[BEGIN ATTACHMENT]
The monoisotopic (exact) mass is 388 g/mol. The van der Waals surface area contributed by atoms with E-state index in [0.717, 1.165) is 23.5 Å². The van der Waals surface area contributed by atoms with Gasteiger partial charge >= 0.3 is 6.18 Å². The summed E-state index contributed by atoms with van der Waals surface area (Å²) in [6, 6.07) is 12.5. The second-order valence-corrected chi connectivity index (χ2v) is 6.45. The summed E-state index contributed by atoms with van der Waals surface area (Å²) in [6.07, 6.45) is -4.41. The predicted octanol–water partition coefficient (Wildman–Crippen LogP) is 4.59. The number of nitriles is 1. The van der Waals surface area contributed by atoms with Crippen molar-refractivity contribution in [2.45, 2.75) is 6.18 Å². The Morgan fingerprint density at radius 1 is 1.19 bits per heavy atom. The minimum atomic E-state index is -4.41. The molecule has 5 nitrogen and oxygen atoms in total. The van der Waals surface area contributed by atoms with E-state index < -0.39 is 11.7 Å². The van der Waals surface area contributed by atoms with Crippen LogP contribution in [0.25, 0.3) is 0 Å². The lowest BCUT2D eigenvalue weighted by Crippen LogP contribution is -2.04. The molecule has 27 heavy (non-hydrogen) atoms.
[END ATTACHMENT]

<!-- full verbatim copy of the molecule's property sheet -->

The monoisotopic (exact) mass is 388 g/mol. The van der Waals surface area contributed by atoms with E-state index in [0.717, 1.165) is 23.5 Å². The van der Waals surface area contributed by atoms with Gasteiger partial charge >= 0.3 is 6.18 Å². The summed E-state index contributed by atoms with van der Waals surface area (Å²) in [6, 6.07) is 12.5. The second-order valence-corrected chi connectivity index (χ2v) is 6.45. The summed E-state index contributed by atoms with van der Waals surface area (Å²) in [6.07, 6.45) is -4.41. The predicted octanol–water partition coefficient (Wildman–Crippen LogP) is 4.59. The number of nitriles is 1. The van der Waals surface area contributed by atoms with Crippen molar-refractivity contribution in [2.45, 2.75) is 6.18 Å². The Morgan fingerprint density at radius 1 is 1.19 bits per heavy atom. The minimum atomic E-state index is -4.41. The molecule has 5 nitrogen and oxygen atoms in total. The van der Waals surface area contributed by atoms with E-state index < -0.39 is 11.7 Å². The van der Waals surface area contributed by atoms with Crippen LogP contribution in [0.25, 0.3) is 0 Å². The lowest BCUT2D eigenvalue weighted by Crippen LogP contribution is -2.04. The molecule has 27 heavy (non-hydrogen) atoms.